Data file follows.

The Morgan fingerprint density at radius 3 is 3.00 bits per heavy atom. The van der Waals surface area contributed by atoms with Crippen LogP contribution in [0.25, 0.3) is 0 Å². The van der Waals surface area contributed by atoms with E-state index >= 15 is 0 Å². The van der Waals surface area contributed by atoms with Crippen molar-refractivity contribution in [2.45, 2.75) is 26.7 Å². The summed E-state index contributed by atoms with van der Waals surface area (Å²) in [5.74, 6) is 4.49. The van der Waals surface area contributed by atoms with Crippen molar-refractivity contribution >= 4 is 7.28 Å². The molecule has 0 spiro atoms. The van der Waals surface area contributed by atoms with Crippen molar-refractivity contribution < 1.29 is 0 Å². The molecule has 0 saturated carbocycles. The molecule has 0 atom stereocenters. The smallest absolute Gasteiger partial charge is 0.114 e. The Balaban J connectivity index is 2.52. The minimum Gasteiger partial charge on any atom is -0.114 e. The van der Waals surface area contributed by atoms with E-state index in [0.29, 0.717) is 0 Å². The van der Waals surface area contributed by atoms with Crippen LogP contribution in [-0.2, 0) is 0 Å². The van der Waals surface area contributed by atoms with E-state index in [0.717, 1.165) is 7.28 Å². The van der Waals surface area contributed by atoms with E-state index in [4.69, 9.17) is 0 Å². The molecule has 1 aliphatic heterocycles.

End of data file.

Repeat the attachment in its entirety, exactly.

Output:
The Morgan fingerprint density at radius 3 is 3.00 bits per heavy atom. The van der Waals surface area contributed by atoms with Crippen LogP contribution in [0.25, 0.3) is 0 Å². The van der Waals surface area contributed by atoms with E-state index >= 15 is 0 Å². The van der Waals surface area contributed by atoms with Crippen molar-refractivity contribution in [2.45, 2.75) is 26.7 Å². The summed E-state index contributed by atoms with van der Waals surface area (Å²) in [5.74, 6) is 4.49. The van der Waals surface area contributed by atoms with Crippen molar-refractivity contribution >= 4 is 7.28 Å². The molecule has 0 spiro atoms. The van der Waals surface area contributed by atoms with Crippen molar-refractivity contribution < 1.29 is 0 Å². The molecule has 0 saturated carbocycles. The molecule has 0 atom stereocenters. The smallest absolute Gasteiger partial charge is 0.114 e. The Balaban J connectivity index is 2.52. The minimum Gasteiger partial charge on any atom is -0.114 e. The van der Waals surface area contributed by atoms with E-state index in [0.29, 0.717) is 0 Å². The van der Waals surface area contributed by atoms with Crippen LogP contribution in [-0.2, 0) is 0 Å². The van der Waals surface area contributed by atoms with E-state index in [0.717, 1.165) is 7.28 Å². The van der Waals surface area contributed by atoms with E-state index in [4.69, 9.17) is 0 Å². The molecule has 1 aliphatic heterocycles.